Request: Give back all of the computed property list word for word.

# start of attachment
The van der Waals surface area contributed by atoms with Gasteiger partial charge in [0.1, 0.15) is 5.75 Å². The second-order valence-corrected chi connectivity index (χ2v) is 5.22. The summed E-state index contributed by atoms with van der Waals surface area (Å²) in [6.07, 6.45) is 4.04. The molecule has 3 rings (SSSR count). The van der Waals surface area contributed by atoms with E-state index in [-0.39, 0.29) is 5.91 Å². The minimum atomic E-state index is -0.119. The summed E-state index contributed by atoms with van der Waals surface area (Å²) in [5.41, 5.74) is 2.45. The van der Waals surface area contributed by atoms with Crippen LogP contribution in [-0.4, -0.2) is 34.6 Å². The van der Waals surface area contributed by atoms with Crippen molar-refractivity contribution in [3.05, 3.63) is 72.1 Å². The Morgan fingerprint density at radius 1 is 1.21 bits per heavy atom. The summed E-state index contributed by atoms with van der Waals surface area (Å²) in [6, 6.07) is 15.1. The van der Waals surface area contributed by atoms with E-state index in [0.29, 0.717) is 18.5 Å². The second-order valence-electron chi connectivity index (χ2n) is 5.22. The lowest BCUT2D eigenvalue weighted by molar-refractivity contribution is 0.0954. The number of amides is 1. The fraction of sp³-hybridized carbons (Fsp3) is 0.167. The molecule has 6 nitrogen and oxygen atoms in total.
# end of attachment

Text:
The van der Waals surface area contributed by atoms with Gasteiger partial charge in [0.1, 0.15) is 5.75 Å². The second-order valence-corrected chi connectivity index (χ2v) is 5.22. The summed E-state index contributed by atoms with van der Waals surface area (Å²) in [6.07, 6.45) is 4.04. The molecule has 3 rings (SSSR count). The van der Waals surface area contributed by atoms with E-state index in [-0.39, 0.29) is 5.91 Å². The minimum atomic E-state index is -0.119. The summed E-state index contributed by atoms with van der Waals surface area (Å²) in [5.41, 5.74) is 2.45. The van der Waals surface area contributed by atoms with Crippen LogP contribution in [-0.4, -0.2) is 34.6 Å². The van der Waals surface area contributed by atoms with Crippen molar-refractivity contribution in [3.05, 3.63) is 72.1 Å². The Morgan fingerprint density at radius 1 is 1.21 bits per heavy atom. The summed E-state index contributed by atoms with van der Waals surface area (Å²) in [6, 6.07) is 15.1. The van der Waals surface area contributed by atoms with E-state index in [0.29, 0.717) is 18.5 Å². The second-order valence-electron chi connectivity index (χ2n) is 5.22. The lowest BCUT2D eigenvalue weighted by molar-refractivity contribution is 0.0954. The number of amides is 1. The fraction of sp³-hybridized carbons (Fsp3) is 0.167. The molecule has 6 nitrogen and oxygen atoms in total.